Janice Atkinson for The Daily Mail
9th February 2012
David Cameron is in Sweden today discussing women on boards in the UK.
The Prime Minister is right to address the economic potential of women but I warn him explicitly that he should not make the mistake of imposing quotas and should resist targets in UK boardrooms.
He should listen to the court of public opinion – most Britons aren’t remotely interested in whether the upper echelons of our biggest companies are male or female and by focusing on it, he risks being seen as elitist and out of touch.
‘Britain Thinks’, the polling organisation run by former Blair/Brown pollster, Deborah Mattinson, carried out a substantial poll of men and women on whether quotas should be imposed upon Britain’s boardrooms. Just 18% of men and women thought that quotas would make any difference at all and half the population replied that they didn’t feel the issue of women on boards was important anyway.
Unsurprisingly, another key finding of the poll was that women were more likely to support ‘action’ than men – although support was by no means overwhelming. This gender bias runs the risk of perpetuating age old stereotypes of women only succeeding as a result of positive discrimination. The Prime Minister should make sure that any action is supported by men too or it will risk alienating men and being seen as tokenism.
Mr Cameron should not make the same mistake as New Labour. Ms Mattinson openly admitted that her polling questions were biased towards making people think that the gender imbalance was unfair and that quotas were the way forward. She and New Labour did not like the responses and she said she was happy that New Labour imposed quotas anyway.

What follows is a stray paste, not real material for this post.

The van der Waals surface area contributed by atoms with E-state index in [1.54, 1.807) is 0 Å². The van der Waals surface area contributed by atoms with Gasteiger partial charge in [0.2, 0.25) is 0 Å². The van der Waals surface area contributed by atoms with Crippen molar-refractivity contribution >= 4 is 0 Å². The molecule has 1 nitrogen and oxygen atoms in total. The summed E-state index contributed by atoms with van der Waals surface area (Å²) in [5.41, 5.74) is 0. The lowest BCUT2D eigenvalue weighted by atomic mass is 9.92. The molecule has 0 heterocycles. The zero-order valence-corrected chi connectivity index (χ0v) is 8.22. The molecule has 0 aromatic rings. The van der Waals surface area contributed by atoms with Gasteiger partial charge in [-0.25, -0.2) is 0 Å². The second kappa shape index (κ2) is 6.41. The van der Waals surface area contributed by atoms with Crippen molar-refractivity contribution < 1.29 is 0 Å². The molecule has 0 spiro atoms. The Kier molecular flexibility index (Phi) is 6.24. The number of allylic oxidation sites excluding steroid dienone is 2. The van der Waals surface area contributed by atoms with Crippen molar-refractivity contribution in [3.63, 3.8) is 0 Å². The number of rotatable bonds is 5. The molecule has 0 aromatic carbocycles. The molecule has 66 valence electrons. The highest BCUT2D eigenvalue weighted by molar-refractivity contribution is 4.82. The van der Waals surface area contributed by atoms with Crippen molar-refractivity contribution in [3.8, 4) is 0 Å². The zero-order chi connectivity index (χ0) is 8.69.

It is essential that women are enabled to find an equilibrium in the workforce. It may be that women never achieve 50% of FTSE 100 board seats, or it may be that they far exceed that figure in the future. The key is to fix the leaky pipeline – to make sure that women are given the same opportunities as men and are given support to balance the additional choices and responsibilities that they face.
The Prime Minister should be focussing on the pipeline of women coming through the workforce and must support a narrative for women which emphasises ability and potential rather than arbitrary targets and quotas.
I welcome the focus on the economic potential of women in the workplace but he should be focusing on the problem of the pipeline of talent. He should also be looking at shared parental leave which can be used by mum or dad equally and a revolution in childcare. These are the barriers to progress.